Winner: Isabelle Lim
Dissertation title: Planting Feet: Environmental Imagination in the Poetry of Edwin Thumboo
Degree title: MPhil in Criticism and Culture
University: University of Cambridge
Isabelle Lim is a writer interested in environment, literature, and postcolonial criticism. She holds an MPhil from the Faculty of English at the University of Cambridge where she focused on postcolonial ecocriticism, tracing the contours of an environmental imagination in the work of Edwin Thumboo. She edits for Mynah Magazine, a long form annual publication featuring Singapore stories, and her writing appears in CHA: An Asian Journal. She currently reports on the environment, climate change, and data for Channel News Asia.
Quote from one of SEAC's reviewers: "Extremely well written and insightful analysis of Thumboo’s poetry from a ‘green’ perspective"
2020 Highly Commended: Joshua Chee
Dissertation title:The Growth of Colonial Intelligence Networks in Singapore during the Great War, 1914-1918
Degree Title: MSc in History of International Relations
University: London School of Economics and Political Science
Joshua Chee graduated from LSE's MSc History of International Relations programme with distinction. His dissertation on the growth of colonial intelligence networks in Singapore during the Great War (1914-18) won the Medlicott Prize for best MSc dissertation in the International History Department (2018-19). Joshua obtained his B.A. (Hons.) in History from the National University of Singapore.
Quote from one of SEAC's reviewers: "Full of extraordinary data and insights"
Summary and guidelines for the prize
*Please note The deadline for submissions has now passed and the next round will be announced in Autumn 2020. A summary of the prize guidelines and criteria is below.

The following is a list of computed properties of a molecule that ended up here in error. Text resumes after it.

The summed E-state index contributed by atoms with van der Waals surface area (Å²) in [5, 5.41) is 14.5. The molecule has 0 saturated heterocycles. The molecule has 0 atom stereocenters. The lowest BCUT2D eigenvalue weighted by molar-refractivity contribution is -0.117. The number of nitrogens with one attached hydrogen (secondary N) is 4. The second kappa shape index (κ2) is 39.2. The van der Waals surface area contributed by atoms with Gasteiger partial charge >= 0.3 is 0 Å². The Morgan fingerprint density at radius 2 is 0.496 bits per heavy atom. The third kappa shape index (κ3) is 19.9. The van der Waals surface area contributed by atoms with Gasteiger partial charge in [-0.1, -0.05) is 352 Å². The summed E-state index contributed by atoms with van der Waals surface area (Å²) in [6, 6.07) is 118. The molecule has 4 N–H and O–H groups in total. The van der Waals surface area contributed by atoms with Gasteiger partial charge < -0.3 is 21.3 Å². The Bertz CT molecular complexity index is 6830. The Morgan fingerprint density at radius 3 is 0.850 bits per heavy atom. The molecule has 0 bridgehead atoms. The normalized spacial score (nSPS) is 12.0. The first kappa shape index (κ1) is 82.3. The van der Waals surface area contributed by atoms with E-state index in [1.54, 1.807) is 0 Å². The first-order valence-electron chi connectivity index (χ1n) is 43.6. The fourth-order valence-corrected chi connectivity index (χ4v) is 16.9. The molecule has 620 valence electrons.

- Dissertations must have been submitted as part of a taught postgraduate degree (MA/MSc/MPhil; unfortunately undergraduate dissertations are ineligible for this scheme) in the 2018/2019 academic year
- Dissertations must clearly relate to the Southeast Asia region
- Dissertations should align with one or more of SEAC’s core research themes.
In order to be taken into consideration, submissions must be nominated by their academic department and nominations should be sent to email@example.com with the subject heading “SEAC PG Dissertation Prize Nomination”. The dissertation must be attached either as a Word document or as PDF, and the message body should include the name, degree title and email address of the student, and the internally agreed grade (even if provisional), in addition to internal marker comments. Only dissertations achieving a distinction / first class or equivalent internal grade will be considered for the prize. All submissions will be fully anonymised by SEAC prior to review.
Students cannot submit their own dissertations. SEAC will only accept department nominations.Students interested in having their dissertations submitted should contact their home department for their nomination
Dissertations will be reviewed independently by a judging panel of academic faculty representing multiple disciplines specialising in the Southeast Asia region, and the criteria will include appropriate alignment with SEAC’s research themes as well as research quality, originality and academic contribution.
Dissertations will be fully anonymised so that any identifying information, including document author properties, is removed before being sent to the review panel.
Any queries about the prize should be sent to SEAC Centre Manager Dr. Lee Mager ( firstname.lastname@example.org).